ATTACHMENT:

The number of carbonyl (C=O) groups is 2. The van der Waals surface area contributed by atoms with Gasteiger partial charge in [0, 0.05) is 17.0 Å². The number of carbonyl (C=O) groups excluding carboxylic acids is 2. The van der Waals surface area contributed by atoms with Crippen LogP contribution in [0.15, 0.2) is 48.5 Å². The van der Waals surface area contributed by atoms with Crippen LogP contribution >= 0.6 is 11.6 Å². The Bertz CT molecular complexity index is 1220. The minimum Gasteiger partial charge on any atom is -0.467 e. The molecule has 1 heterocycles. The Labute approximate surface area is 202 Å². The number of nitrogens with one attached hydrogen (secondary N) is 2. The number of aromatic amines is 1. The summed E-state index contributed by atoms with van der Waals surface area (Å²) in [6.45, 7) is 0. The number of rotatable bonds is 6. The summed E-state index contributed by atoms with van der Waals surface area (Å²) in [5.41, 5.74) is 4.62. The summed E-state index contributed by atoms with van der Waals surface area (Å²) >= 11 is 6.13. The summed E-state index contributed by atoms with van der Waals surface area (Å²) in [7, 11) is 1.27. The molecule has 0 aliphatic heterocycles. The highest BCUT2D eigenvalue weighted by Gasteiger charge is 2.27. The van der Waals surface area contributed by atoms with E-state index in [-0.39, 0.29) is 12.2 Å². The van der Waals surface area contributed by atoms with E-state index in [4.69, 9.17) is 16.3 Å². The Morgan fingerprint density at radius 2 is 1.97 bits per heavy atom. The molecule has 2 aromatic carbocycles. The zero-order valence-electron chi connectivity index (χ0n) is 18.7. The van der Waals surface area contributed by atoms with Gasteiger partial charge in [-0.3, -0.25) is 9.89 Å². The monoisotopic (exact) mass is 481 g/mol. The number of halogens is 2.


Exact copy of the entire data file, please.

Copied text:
The number of carbonyl (C=O) groups is 2. The van der Waals surface area contributed by atoms with Gasteiger partial charge in [0, 0.05) is 17.0 Å². The number of carbonyl (C=O) groups excluding carboxylic acids is 2. The van der Waals surface area contributed by atoms with Crippen LogP contribution in [0.15, 0.2) is 48.5 Å². The van der Waals surface area contributed by atoms with Crippen LogP contribution >= 0.6 is 11.6 Å². The Bertz CT molecular complexity index is 1220. The minimum Gasteiger partial charge on any atom is -0.467 e. The molecule has 1 heterocycles. The Labute approximate surface area is 202 Å². The number of nitrogens with one attached hydrogen (secondary N) is 2. The number of aromatic amines is 1. The summed E-state index contributed by atoms with van der Waals surface area (Å²) in [6.45, 7) is 0. The number of rotatable bonds is 6. The summed E-state index contributed by atoms with van der Waals surface area (Å²) in [5.41, 5.74) is 4.62. The summed E-state index contributed by atoms with van der Waals surface area (Å²) >= 11 is 6.13. The summed E-state index contributed by atoms with van der Waals surface area (Å²) in [7, 11) is 1.27. The molecule has 0 aliphatic heterocycles. The highest BCUT2D eigenvalue weighted by Gasteiger charge is 2.27. The van der Waals surface area contributed by atoms with E-state index in [-0.39, 0.29) is 12.2 Å². The van der Waals surface area contributed by atoms with E-state index in [4.69, 9.17) is 16.3 Å². The Morgan fingerprint density at radius 2 is 1.97 bits per heavy atom. The molecule has 2 aromatic carbocycles. The zero-order valence-electron chi connectivity index (χ0n) is 18.7. The van der Waals surface area contributed by atoms with Gasteiger partial charge in [-0.3, -0.25) is 9.89 Å². The monoisotopic (exact) mass is 481 g/mol. The number of halogens is 2.